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Monday, 4 February, 2002, 15:42 GMT
Troops move to quell Lagos riots
Hausa resident fleeing
Residents have been fleeing the violence
Nigerian soldiers are reported to have joined forces with police to help contain a third day of ethnic clashes in the country's commercial capital, Lagos.

The rioting in Mushin district comes as Lagos still reels from last month's blast at an army barracks that led to the loss of more than 1,000 lives.

Sporadic gunfire could be heard as smoke rose over the area from buildings set on fire by the rioters.

A Hausa bleeds after a machete attack
The fighting broke out between rival ethnic groups

The fighting between members of the Yoruba community and ethnic Hausas began on Saturday night.

Thousands of residents are reported to have fled their homes.

Many of the families moving out are Hausa speakers, from the north of the country, who feel vulnerable in an overwhelmingly Yoruba city, even though they may have been born in Lagos and lived there all their lives.

The BBC correspondent in Lagos, Dan Isaacs, said people fleeing the violence talked of gangs wielding machetes, but it was hard to get a true picture of what was happening amid the chaos.

Residents leave Lagos
Some of those leaving have lived in the area all their lives

"One man... sweating and with a gash in his right arm told me he'd been unloading trucks when a gang of what he described as a Hausa youths, set upon him," our correspondent reported.

"He escaped with his life, but others have not been so fortunate.

"There are many dead, he told me, and others are still being attacked."

Burning houses

A Lagos University Teaching Hospital spokesman, near the scene of the trouble, told AFP news agency that more bodies were on the streets since fighting resumed early on Monday morning.

"The situation is serious. They are burning houses and fighting," Ayo Olagunju said.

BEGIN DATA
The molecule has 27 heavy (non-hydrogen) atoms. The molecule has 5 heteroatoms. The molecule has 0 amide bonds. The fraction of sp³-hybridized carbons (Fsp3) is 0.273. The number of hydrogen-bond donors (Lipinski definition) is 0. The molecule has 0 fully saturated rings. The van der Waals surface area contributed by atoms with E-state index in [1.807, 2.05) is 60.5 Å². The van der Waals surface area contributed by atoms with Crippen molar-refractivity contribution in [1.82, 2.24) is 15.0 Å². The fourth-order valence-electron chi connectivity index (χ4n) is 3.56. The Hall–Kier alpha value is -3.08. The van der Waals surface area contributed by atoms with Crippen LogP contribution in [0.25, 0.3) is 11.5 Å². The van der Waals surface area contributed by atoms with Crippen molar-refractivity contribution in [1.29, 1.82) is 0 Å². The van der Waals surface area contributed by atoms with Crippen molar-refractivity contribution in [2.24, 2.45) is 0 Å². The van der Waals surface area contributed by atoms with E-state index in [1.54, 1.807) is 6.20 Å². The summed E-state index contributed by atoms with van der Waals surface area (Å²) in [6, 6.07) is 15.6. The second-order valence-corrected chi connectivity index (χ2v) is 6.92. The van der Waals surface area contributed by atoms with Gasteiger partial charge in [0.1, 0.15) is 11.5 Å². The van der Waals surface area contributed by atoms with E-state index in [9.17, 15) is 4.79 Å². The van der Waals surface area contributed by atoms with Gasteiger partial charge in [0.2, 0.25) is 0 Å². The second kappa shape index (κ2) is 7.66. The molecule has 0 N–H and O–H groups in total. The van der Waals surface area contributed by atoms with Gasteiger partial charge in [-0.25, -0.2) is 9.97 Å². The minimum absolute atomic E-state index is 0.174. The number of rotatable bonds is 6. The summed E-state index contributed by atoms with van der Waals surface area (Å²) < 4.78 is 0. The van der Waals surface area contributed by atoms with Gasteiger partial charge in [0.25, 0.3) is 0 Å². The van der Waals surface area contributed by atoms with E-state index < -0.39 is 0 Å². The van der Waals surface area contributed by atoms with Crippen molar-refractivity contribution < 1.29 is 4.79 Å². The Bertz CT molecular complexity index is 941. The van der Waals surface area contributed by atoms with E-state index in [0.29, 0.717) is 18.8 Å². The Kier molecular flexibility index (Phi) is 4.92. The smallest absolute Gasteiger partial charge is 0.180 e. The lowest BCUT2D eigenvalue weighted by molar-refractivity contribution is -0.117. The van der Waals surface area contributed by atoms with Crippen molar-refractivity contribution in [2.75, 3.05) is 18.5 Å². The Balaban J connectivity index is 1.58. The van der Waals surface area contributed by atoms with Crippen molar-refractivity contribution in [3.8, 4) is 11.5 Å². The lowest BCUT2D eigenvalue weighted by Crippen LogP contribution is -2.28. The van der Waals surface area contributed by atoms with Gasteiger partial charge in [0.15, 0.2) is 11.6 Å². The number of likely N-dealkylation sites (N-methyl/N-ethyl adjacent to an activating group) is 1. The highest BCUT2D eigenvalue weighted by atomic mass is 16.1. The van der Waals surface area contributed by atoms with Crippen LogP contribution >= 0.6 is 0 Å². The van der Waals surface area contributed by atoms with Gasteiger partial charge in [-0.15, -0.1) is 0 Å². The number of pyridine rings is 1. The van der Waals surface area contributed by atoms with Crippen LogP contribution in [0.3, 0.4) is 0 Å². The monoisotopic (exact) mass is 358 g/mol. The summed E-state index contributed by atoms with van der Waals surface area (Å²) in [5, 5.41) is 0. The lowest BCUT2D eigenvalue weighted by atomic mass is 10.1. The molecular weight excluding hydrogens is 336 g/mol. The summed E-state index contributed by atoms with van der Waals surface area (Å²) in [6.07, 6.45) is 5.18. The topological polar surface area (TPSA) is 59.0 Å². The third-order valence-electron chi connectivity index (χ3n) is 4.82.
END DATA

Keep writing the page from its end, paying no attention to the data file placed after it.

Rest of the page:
The Red Cross says the death toll from the three days of clashes has risen to 55.

Many houses were burnt down and market stalls destroyed.

Nigeria's civilian government is struggling to keep a lid on ethnic tensions, with thousands having died since the end of military rule some three years ago.


But our correspondent in Lagos says this violence has far more to do with poverty and lack of opportunity, than with animosity between ethnic and religious groups.

We have to see how we prevent these types of panics in the future

Olusegun Obasanjo, Nigerian President
Meanwhile, Nigeria's president promised on Sunday that the results of an inquiry would be made public into a series of explosions at an army weapons store in Lagos which left more than 1,000 people dead.

President Olusegun Obasanjo has been criticised for his handling of one of the country's worst disasters and his government's neglect of those made homeless by the devastation.

Two parliamentary inquiries have also been set up to investigate the cause of the blasts, which were reported to have been set off accidentally by a fire.

But a group of human rights lawyers have said they suspect political sabotage.

The BBC's Dan Isaacs in Lagos
"What we're looking at is a clash between two different communities"
See also:

31 Jan 02 | Africa
Nigerian troops' anger boils over
28 Jan 02 | Africa
Eyewitness: Canal deaths
28 Jan 02 | Africa
Eyewitness: Lagos blast
29 Jan 02 | Africa
In pictures: Lagos explosions
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